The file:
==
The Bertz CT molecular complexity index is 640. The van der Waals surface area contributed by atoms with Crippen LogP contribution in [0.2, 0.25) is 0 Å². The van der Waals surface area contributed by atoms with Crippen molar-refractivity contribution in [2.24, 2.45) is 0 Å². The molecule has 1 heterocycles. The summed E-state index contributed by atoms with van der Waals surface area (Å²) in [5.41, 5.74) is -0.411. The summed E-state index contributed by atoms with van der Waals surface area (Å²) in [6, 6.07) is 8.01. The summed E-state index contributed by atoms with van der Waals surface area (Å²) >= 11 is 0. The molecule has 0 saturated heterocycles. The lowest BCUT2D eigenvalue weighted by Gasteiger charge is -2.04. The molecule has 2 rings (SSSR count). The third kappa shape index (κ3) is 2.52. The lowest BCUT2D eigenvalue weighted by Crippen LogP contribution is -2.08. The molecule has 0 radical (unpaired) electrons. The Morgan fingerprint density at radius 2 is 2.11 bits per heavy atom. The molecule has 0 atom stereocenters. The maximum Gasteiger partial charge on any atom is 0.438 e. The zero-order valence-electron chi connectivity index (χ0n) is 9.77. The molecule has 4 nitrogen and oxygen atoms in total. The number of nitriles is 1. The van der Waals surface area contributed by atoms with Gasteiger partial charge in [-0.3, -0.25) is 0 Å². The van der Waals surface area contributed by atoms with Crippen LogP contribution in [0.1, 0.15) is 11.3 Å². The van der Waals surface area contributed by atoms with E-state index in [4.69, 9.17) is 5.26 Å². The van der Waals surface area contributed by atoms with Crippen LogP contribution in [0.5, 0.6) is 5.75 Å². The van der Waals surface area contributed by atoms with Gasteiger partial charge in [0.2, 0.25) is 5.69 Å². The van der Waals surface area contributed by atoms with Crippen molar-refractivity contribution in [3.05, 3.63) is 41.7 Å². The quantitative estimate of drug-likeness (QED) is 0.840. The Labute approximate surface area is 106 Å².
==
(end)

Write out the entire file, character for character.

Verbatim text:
The Bertz CT molecular complexity index is 640. The van der Waals surface area contributed by atoms with Crippen LogP contribution in [0.2, 0.25) is 0 Å². The van der Waals surface area contributed by atoms with Crippen molar-refractivity contribution in [2.24, 2.45) is 0 Å². The molecule has 1 heterocycles. The summed E-state index contributed by atoms with van der Waals surface area (Å²) in [5.41, 5.74) is -0.411. The summed E-state index contributed by atoms with van der Waals surface area (Å²) in [6, 6.07) is 8.01. The summed E-state index contributed by atoms with van der Waals surface area (Å²) >= 11 is 0. The molecule has 0 saturated heterocycles. The lowest BCUT2D eigenvalue weighted by Gasteiger charge is -2.04. The molecule has 2 rings (SSSR count). The third kappa shape index (κ3) is 2.52. The lowest BCUT2D eigenvalue weighted by Crippen LogP contribution is -2.08. The molecule has 0 radical (unpaired) electrons. The Morgan fingerprint density at radius 2 is 2.11 bits per heavy atom. The molecule has 0 atom stereocenters. The maximum Gasteiger partial charge on any atom is 0.438 e. The zero-order valence-electron chi connectivity index (χ0n) is 9.77. The molecule has 4 nitrogen and oxygen atoms in total. The number of nitriles is 1. The van der Waals surface area contributed by atoms with Gasteiger partial charge in [-0.3, -0.25) is 0 Å². The van der Waals surface area contributed by atoms with Crippen LogP contribution in [0.1, 0.15) is 11.3 Å². The van der Waals surface area contributed by atoms with E-state index in [4.69, 9.17) is 5.26 Å². The van der Waals surface area contributed by atoms with Crippen LogP contribution in [0.5, 0.6) is 5.75 Å². The van der Waals surface area contributed by atoms with Gasteiger partial charge in [0.2, 0.25) is 5.69 Å². The van der Waals surface area contributed by atoms with Crippen molar-refractivity contribution in [3.05, 3.63) is 41.7 Å². The quantitative estimate of drug-likeness (QED) is 0.840. The Labute approximate surface area is 106 Å².